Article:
She also shared with Jackson an unrelenting penchant for spending money, and a childlike ability to manipulate people and get exactly what she wanted from them. Smith recalls finding Taylor with a swanky new piece of jewelry right after the shooting of The Sandpiper. “She was talking about the producer, Marty Ransohoff, and she said ‘I really don’t like him, I just forced him to buy it for me. I said, ‘How much did it cost.’ She said, ‘Only $25,000.’”
“She loved getting presents,” confirms Gallin. “I mean, expensive presents. And she was not shy about asking for them. She was fairly famous for it when she was young, but it continued past that. ‘Oh I love that ring,’ she would say.” She also knew when to return the favor. “She gave me a very expensive watch for my birthday or Christmas. I was shocked,” Gallin says. Bayer Sager remembers Taylor handing over a pair of diamond earrings as if it was nothing.
Taylor’s appetites were larger than life. The wedding to Fortensky at Neverland Ranch. The 60th birthday party at Disneyland. And, of course, her love of anything her doctors told her she should only eat in moderation: chili from Chasen’s restaurant, ice cream sundaes, giant steaks, stacks of pancakes, fried eggs, hamburgers, pound cakes. Taylor made them all and ate them all. “Is Elizabeth Taylor fat?” Joan Rivers once said. “Her favorite food is seconds.”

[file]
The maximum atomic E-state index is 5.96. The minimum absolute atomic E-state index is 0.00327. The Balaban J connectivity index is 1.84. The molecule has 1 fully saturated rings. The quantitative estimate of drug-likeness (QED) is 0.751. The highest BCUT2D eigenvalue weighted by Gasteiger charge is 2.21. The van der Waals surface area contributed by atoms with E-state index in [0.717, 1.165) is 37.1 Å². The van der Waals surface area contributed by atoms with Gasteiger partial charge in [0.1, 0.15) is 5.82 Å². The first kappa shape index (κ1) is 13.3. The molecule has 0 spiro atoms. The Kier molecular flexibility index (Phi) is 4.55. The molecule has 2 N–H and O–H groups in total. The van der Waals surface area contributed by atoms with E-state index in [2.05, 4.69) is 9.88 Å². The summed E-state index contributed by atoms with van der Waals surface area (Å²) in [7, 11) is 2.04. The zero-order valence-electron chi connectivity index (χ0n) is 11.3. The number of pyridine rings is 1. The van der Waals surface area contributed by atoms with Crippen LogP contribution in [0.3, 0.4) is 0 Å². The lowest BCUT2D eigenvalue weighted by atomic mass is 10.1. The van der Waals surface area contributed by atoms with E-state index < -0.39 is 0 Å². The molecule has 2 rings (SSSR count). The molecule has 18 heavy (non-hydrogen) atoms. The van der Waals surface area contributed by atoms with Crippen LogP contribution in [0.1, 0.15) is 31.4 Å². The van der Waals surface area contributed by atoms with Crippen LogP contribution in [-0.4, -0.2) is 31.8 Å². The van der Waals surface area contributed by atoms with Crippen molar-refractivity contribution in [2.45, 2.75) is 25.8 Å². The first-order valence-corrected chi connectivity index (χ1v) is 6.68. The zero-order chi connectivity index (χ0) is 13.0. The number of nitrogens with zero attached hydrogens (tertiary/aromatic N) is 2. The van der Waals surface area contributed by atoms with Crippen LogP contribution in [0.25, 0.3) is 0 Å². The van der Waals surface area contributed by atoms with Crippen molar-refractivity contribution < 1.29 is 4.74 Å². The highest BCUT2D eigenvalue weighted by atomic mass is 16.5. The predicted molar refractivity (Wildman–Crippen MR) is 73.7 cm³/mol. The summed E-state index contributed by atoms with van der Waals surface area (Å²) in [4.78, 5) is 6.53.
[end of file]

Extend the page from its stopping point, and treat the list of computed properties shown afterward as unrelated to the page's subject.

“I fixed her up once with Neil Simon,” Bayer Sager says. “It was something of a blind date, we went out the four of us, I was married to Burt [Bacharach], she couldn’t decide what to eat, she just kept saying ‘I love everything on the menu.’ Finally, when the waiter came, Neil Simon said, 'Elizabeth Taylor will have the entire right hand side of the menu.' And the sad thing about the last two years was that I watched her lose her appetite. She was very tiny and thin at the end of her life. She just wasn’t Elizabeth in the way I’d experienced Elizabeth.”
Jacob Bernstein is a senior reporter at The Daily Beast. He has also written for New York magazine, Paper, and The Huffington Post.